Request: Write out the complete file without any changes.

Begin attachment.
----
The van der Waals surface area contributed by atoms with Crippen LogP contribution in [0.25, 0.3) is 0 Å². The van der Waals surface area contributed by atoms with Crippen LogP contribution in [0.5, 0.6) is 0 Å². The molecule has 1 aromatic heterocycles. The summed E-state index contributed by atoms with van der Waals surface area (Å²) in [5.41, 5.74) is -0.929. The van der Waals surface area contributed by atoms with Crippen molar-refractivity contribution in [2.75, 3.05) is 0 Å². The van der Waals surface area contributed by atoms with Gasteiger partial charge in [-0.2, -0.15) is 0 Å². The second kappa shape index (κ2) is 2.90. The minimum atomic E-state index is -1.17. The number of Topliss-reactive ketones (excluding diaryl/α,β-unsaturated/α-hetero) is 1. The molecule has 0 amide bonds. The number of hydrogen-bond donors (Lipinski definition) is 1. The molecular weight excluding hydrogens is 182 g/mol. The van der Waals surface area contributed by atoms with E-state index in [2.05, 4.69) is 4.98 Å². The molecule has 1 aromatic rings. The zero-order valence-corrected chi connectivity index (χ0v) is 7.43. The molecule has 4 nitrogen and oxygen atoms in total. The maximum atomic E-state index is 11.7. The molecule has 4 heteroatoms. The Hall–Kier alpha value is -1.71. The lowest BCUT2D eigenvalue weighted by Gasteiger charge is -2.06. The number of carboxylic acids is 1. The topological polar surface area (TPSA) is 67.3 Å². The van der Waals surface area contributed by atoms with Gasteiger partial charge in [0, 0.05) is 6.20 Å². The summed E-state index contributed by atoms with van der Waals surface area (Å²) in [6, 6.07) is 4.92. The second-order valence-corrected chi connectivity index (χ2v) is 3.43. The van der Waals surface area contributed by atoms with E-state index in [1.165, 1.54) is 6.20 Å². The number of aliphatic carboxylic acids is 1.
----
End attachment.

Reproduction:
The van der Waals surface area contributed by atoms with Crippen LogP contribution in [0.25, 0.3) is 0 Å². The van der Waals surface area contributed by atoms with Crippen LogP contribution in [0.5, 0.6) is 0 Å². The molecule has 1 aromatic heterocycles. The summed E-state index contributed by atoms with van der Waals surface area (Å²) in [5.41, 5.74) is -0.929. The van der Waals surface area contributed by atoms with Crippen molar-refractivity contribution in [2.75, 3.05) is 0 Å². The van der Waals surface area contributed by atoms with Gasteiger partial charge in [-0.2, -0.15) is 0 Å². The second kappa shape index (κ2) is 2.90. The minimum atomic E-state index is -1.17. The number of Topliss-reactive ketones (excluding diaryl/α,β-unsaturated/α-hetero) is 1. The molecule has 0 amide bonds. The number of hydrogen-bond donors (Lipinski definition) is 1. The molecular weight excluding hydrogens is 182 g/mol. The van der Waals surface area contributed by atoms with E-state index in [2.05, 4.69) is 4.98 Å². The molecule has 1 aromatic rings. The zero-order valence-corrected chi connectivity index (χ0v) is 7.43. The molecule has 4 nitrogen and oxygen atoms in total. The maximum atomic E-state index is 11.7. The molecule has 4 heteroatoms. The Hall–Kier alpha value is -1.71. The lowest BCUT2D eigenvalue weighted by Gasteiger charge is -2.06. The number of carboxylic acids is 1. The topological polar surface area (TPSA) is 67.3 Å². The van der Waals surface area contributed by atoms with Gasteiger partial charge in [0, 0.05) is 6.20 Å². The summed E-state index contributed by atoms with van der Waals surface area (Å²) in [6, 6.07) is 4.92. The second-order valence-corrected chi connectivity index (χ2v) is 3.43. The van der Waals surface area contributed by atoms with E-state index in [1.165, 1.54) is 6.20 Å². The number of aliphatic carboxylic acids is 1.